I’ve a clunker in my driveway.
All the ads tell me it’s trash
and that there’s a willing dealer
who would turn it into cash.
Then I’d have a brand new pickup
that would guzzle much less fuel.
If I didn’t take advantage
I would surely be a fool.
So I shave my stubborn whiskers
and I don my Sunday best.
I will swig a cup of java
while a donut I ingest.
I put on my favorite jacket.
Though outside my windowsill
it is cloudless, bright and sunny
I feel every little chill.
Out into a songbird morning
now I carefully will go.
I remember walking briskly.
As of late, I’m rather slow.
Here comes Lucky and she greets me
with a stick and wagging tail.
Though she doesn’t fetch it swiftly
she returns it without fail.
So I toss it for her gently.
I guess one won’t need a sleuth
to detect what’s plain and simple,
that we’re both long in the tooth.
But I really mustn’t dawdle
like I used to do back when
I had ample time for biding.
That’s a thing for younger men.
There he sits, my trusty clunker,
so I make way to him
squeeze into his ragged chassis
wishing I was fit and slim.
Lucky wants a ride this morning.
She is ready for some fun.
I can’t find the words to tell her
that my clunker’s days are done.
From my pocket comes the key ring.
I remove one now for good.
Why is it this little gesture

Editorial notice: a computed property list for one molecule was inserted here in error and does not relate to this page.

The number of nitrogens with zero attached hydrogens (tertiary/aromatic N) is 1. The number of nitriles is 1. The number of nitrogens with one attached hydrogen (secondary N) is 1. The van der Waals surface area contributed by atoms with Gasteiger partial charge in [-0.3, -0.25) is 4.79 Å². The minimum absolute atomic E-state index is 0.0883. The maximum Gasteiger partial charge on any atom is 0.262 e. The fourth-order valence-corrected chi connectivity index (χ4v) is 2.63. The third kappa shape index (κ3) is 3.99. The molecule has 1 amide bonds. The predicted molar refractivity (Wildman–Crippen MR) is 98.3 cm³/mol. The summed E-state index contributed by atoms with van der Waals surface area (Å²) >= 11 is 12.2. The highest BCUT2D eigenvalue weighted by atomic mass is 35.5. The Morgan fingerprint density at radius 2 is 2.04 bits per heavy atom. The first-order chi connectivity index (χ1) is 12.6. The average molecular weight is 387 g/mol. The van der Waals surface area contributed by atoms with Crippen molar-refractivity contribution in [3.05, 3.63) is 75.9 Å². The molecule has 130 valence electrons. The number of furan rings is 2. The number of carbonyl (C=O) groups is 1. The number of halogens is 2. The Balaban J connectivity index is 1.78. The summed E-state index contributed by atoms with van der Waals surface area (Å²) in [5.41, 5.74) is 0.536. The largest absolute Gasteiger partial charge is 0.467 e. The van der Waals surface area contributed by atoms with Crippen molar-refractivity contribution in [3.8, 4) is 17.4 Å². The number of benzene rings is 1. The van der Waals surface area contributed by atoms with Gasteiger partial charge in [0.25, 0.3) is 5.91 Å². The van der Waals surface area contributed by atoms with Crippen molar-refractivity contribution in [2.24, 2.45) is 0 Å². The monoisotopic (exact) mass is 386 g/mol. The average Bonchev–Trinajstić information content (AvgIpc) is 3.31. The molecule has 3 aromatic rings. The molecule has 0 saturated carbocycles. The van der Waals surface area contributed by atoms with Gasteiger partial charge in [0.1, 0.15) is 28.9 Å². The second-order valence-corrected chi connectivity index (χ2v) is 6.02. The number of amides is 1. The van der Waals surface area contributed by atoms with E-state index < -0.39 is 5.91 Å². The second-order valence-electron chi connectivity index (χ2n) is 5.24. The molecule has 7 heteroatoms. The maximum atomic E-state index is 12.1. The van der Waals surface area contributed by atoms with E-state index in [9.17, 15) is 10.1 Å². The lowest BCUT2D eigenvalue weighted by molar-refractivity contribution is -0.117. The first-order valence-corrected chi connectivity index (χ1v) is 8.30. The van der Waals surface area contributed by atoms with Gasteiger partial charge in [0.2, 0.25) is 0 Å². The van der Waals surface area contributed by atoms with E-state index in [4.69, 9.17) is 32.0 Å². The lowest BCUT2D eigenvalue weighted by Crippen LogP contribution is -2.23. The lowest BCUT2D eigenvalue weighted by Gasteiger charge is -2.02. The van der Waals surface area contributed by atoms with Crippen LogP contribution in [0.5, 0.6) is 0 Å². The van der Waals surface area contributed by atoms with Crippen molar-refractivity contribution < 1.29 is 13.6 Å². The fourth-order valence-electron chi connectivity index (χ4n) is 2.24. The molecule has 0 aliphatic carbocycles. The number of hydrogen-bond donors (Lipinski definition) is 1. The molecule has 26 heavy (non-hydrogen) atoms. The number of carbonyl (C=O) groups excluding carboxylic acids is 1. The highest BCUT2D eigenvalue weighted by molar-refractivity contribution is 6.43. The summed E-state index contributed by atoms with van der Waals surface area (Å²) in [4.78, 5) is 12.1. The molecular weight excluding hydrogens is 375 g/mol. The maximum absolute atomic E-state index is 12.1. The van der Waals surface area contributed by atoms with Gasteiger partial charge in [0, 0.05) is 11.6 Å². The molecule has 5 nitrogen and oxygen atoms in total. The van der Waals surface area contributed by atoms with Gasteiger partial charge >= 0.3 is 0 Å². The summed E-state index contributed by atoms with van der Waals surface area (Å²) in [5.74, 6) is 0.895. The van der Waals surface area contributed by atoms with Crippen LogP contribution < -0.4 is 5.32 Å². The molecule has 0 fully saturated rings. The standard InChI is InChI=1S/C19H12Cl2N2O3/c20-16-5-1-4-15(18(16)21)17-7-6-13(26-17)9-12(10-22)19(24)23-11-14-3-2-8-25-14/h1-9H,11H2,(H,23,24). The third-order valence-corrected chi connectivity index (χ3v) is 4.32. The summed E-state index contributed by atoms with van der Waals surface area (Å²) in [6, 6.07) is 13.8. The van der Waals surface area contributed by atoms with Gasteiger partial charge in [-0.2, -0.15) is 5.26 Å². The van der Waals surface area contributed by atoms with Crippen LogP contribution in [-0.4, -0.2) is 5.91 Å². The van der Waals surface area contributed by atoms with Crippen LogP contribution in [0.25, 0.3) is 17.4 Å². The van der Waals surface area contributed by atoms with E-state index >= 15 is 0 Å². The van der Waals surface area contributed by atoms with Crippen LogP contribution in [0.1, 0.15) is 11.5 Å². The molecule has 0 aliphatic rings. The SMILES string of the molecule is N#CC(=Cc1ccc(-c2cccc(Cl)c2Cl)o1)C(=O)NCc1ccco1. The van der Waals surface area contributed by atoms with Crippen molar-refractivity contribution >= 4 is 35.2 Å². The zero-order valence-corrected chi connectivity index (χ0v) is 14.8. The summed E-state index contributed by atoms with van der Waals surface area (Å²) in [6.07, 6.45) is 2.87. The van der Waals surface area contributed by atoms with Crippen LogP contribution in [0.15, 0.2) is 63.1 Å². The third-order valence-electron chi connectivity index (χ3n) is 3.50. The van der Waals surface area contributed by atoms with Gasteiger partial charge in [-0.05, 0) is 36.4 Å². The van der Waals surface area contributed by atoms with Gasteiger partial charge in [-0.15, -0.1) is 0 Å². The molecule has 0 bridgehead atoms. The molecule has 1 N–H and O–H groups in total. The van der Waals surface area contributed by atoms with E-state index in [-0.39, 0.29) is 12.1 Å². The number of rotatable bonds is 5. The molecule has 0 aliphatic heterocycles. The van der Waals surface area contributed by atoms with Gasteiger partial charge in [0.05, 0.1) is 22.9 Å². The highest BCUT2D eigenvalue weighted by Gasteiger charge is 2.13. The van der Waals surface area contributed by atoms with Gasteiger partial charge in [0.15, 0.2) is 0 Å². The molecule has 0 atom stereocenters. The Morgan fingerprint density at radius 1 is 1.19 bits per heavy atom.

takes much longer than it should?
It goes into the ignition.
Just to get the beast the start
takes a fair amount of patience
and a little bit of art.
While the radio’s still working
modern music isn’t much
but I dial up the weather,
current happenings and such.
I remember well the newscasts
and though he has gone away
I can recollect with fondness
when Paul Harvey said ‘Good Day’.
So I sit within my clunker
breathing his familiar smell.
Had this truck the means to do so
O the tales he would tell.
He would talk of friends and kinsfolk
who have shared my rides with me.
He would speak of town and city
river, mountain, valley, sea.
He would gripe about the potholes
and the sorry state of roads,
grumble loudly of the backaches
due to his so many loads.
We’ve shared many destinations,
from the simple to the strange.
He’d harangue me something awful
for he needs an oil change.
He was once an artful dodger.
Many vehicles he’d pass
and at just a buck a gallon
cheap and plentiful, the gas.
He has always been quite faithful.
Come the wind or come the snow
he’d convey me to the places
that I needed him to go.
He is not too eco-friendly.
With exhaust I must contend.
But in spite of all his stinking
I’ve not had a better friend.
Glancing up I see reflection
up within the rearview mirror
and I find it’s not surprising
that I’ve shed for him a tear.
Just two feisty old curmudgeons.
Lordy ain’t we just the pair?
Do I part with him forgetting
all the memories we share?
He would make his fateful journey.
All it takes is me to ask.
He’d be loyal and trustworthy
even in his final task.
Dearest friend you are a clunker
and like me you’ve grown old
but you’ve still a tale that waits you
and a fable to be told.
Come what may, we will be living
out our rusty destiny
filled with many songbird mornings.
I’m a clunker, same as he.
2009 A Noah Trifle
ISBN 10: 0-9815846-8-3